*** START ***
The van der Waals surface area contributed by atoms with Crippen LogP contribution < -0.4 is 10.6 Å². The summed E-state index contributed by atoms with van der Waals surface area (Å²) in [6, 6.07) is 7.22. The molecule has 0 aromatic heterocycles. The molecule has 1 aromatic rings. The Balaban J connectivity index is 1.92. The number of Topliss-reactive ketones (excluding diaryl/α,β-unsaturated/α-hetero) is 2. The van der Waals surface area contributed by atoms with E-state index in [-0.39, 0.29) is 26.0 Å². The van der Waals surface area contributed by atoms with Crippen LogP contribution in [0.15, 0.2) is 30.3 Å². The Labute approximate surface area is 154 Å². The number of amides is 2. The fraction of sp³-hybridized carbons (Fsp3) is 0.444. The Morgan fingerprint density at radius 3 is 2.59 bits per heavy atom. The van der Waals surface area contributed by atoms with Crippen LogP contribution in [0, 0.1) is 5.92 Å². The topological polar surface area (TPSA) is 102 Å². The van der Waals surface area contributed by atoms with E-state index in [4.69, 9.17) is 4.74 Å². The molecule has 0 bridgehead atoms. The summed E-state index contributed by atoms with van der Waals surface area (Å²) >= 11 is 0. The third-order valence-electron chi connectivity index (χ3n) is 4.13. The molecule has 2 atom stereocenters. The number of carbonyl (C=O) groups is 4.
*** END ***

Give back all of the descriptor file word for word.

The van der Waals surface area contributed by atoms with Crippen LogP contribution < -0.4 is 10.6 Å². The summed E-state index contributed by atoms with van der Waals surface area (Å²) in [6, 6.07) is 7.22. The molecule has 0 aromatic heterocycles. The molecule has 1 aromatic rings. The Balaban J connectivity index is 1.92. The number of Topliss-reactive ketones (excluding diaryl/α,β-unsaturated/α-hetero) is 2. The van der Waals surface area contributed by atoms with E-state index in [-0.39, 0.29) is 26.0 Å². The van der Waals surface area contributed by atoms with Crippen LogP contribution in [0.15, 0.2) is 30.3 Å². The Labute approximate surface area is 154 Å². The number of amides is 2. The fraction of sp³-hybridized carbons (Fsp3) is 0.444. The Morgan fingerprint density at radius 3 is 2.59 bits per heavy atom. The van der Waals surface area contributed by atoms with Crippen LogP contribution in [0, 0.1) is 5.92 Å². The topological polar surface area (TPSA) is 102 Å². The van der Waals surface area contributed by atoms with E-state index in [4.69, 9.17) is 4.74 Å². The molecule has 0 bridgehead atoms. The summed E-state index contributed by atoms with van der Waals surface area (Å²) >= 11 is 0. The third-order valence-electron chi connectivity index (χ3n) is 4.13. The molecule has 2 atom stereocenters. The number of carbonyl (C=O) groups is 4.